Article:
Iniziato il percorso di nomina dei Commissari Europei.

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Iniziato il percorso di nomina dei Commissari Europei. Empty Iniziato il percorso di nomina dei Commissari Europei.

Messaggio Da Erasmus il Gio Lug 31, 2014 4:24 pm

Fatto il presidente della Commissione Europea, adesso occorre nominare i 28 commissari (uno per stato membro).
Come è consuetudine (e come è la regola), ciascuno stato membro propone un suo commissario, segnalando pure per quale funzione lo propone.
Fino all'altra volta, ciascun proposto doveva godere della fiducia unanime del Consiglio Europeo.
Non so, però, se (con l'ultimo trattato entrato in vigore, ossia il "Trattato di Lisbona") ora basti invece la maggioranza qualificata (come è stato per il Presidente Juncker, passato in Consiglio nonostante l'opposizione dell'UK e dell'Ungheria, appunto a maggioranza qualificata invece che all'unanimità, in virtù di un articolo del Trattato di Lisbona).

Dopo della nomina ufficiale del Consiglio Europeo, ciascun Commissario-proposto deve presentarsi in PE per una specie di esame di idoneità. Se non passa l'esame, il relativo stato-membro (ossia il suo governo) lo cambia con un altro candidato (che di nuovo deve essere approvato dall'intero Consiglio europeo).
Se vi ricordate, Buttiglione (proposto da Berlusconi e approvato dal Consiglio europeo all'unanimità), fu bocciato dal PE e quindi sostituito (da Berlusconi) con Frattini.

Trascrivo da EUobserver.com un articolo che parla 8seppur indirettamente) delle nuove designazioni di Commissari Europei.

[Una bella notizia è (secondo me) la riconferma della svedese Cecilia Malmström (ripresentata ieri dal governo Svedese).]

Fonte: http://euobserver.com/political/125166/URL]

[size=34]New EU commission risks delay over gender issue[/size]
TODAY @ 15:25
RELATED
• EP to vote down commission with too few women


BY HONOR MAHONY
[url=
[size=12]BRUSSELS - The incoming EU commission risks a start-up delay as male nominees for commissioner posts continue to roll in despite a plea for more women candidates.[/size][/url]
Iniziato il percorso di nomina dei Commissari Europei. B16baa882813ee246ac76fec181bc1b1
Cecilia Malmstrom - one of the two women to be nominated for the next commission (Photo: cosilium.europa.eu)

[url=
[url=Italy's foreign minister Federica Moghernini is being put forward by Rome to be the next EU foreign policy chief. If she gets the post, she would automatically also become a vice-president of the commission.

Romania is also reportedly considering sending labour minister Rovana Plumb, a former Socialist MEP. Bulgaria is also considering re-sending Kristalina Georgieva as commissioner, although the appointment is less clear due to upcoming early elections.
But most other countries, including Austria, Croatia, Estonia, Finland, France, Germany, Greece, Hungary, Ireland, Latvia, Lithuania, Malta, Slovakia, and the UK have all put forward men.
While some of the names were clear even before Jean-Claude Juncker, the incoming commission president, said at least nine of the 28 commissioners should be women, others were announced long after it was clear that the gender issue was going to become a stumbling block.
France made its nomination - Pierre Moscovici, a former finance minister - just yesterday (30 July) as did Hungary.
"If no solution is found it may be that more time is needed to form the commission," Juncker's spokesperson said Thursday (31 July) in reaction to the gender imbalance.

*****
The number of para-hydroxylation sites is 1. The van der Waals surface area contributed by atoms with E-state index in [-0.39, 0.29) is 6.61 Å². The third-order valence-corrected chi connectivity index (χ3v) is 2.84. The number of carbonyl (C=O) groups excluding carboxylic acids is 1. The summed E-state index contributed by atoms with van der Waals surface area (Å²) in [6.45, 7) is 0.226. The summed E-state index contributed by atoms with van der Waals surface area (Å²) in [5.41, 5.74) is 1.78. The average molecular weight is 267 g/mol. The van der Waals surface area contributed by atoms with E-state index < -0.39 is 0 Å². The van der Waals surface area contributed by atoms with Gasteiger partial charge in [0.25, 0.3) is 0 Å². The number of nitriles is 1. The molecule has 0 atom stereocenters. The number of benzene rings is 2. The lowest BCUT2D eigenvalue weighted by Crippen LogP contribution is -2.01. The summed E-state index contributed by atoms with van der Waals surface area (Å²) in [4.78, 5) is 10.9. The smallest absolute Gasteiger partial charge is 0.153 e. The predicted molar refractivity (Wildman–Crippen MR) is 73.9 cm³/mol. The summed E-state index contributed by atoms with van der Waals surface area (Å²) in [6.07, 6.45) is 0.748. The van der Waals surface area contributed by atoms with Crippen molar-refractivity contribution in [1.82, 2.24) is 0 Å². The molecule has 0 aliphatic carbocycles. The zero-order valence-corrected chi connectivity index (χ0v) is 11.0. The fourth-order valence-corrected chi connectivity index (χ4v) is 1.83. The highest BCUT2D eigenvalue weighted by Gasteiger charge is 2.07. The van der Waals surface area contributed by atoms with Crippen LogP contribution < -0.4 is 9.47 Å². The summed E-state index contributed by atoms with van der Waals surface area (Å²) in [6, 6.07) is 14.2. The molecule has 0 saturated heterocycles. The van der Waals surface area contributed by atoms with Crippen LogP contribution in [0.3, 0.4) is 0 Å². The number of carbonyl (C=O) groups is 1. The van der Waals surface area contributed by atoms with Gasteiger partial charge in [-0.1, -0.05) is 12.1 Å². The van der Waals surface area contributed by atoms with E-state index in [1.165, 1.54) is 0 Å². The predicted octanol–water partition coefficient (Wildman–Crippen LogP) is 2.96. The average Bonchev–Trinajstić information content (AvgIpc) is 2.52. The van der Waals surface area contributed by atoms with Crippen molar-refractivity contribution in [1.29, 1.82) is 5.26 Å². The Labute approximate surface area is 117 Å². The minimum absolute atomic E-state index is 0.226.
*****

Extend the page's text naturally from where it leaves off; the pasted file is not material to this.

Juncker has the power to assign portfolios but he is not the only player in the game.
The European Parliament has also made it clear that it will reject any commission team that has too few women.
Waiting for the High Representative
Meanwhile, the dynamics of the decision timetable is adding an extra twist to the process.
Who is in charge of what portfolio will not become clear until after 30 August, when EU leaders are due to decide on the foreign policy chief, which doubles as a commission post.
Only once this person is known do all the other slots fall into place.
This makes it likely that the end-of-August summit - which Juncker will also attend - will descend into a scuffle about who should get what.
Juncker's task - he is using the month of August to "reflect" - is not made easier by there only being a handful of really weighty portfolios in the commission. And by the fact that several of the would-be commissioners were big players on the domestic scene - three of them to date are former prime ministers.
He is likely to reshuffle some of the current portfolios reflecting the different priorities for the coming five years. One report, by the FT, suggested he will split financial services off from the internal market dossier.
Giving an idea of the intense lobbying around the job, French nominee Moscovici wrote a long [/url]blogoutlining his delight at being nominated and told Reuters that he was confident he would get an important economic dossier.
Once Juncker has made his decision, the commissioners then have to run the gauntlet of EP hearings. Formally, the parliament can only reject the commission as a whole but it has managed to pick off nominees it did not approve of in the past.
Among those who may come in for a hard time is the Hungarian nominee, foreign minister Tibor Navracsics. He is a former justice minister, who oversaw controversial media and justice system legislation introduced by the Orban government.
The hearings are due at the end of September while the new commission is supposed to be sworn into office at the beginning of November.

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Ciao a tutti
Iniziato il percorso di nomina dei Commissari Europei. 3972599242

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Iniziato il percorso di nomina dei Commissari Europei. 0381f-b4ad898e-a471-49c4-ac42-83ba8322386f
Erasmus
Erasmus

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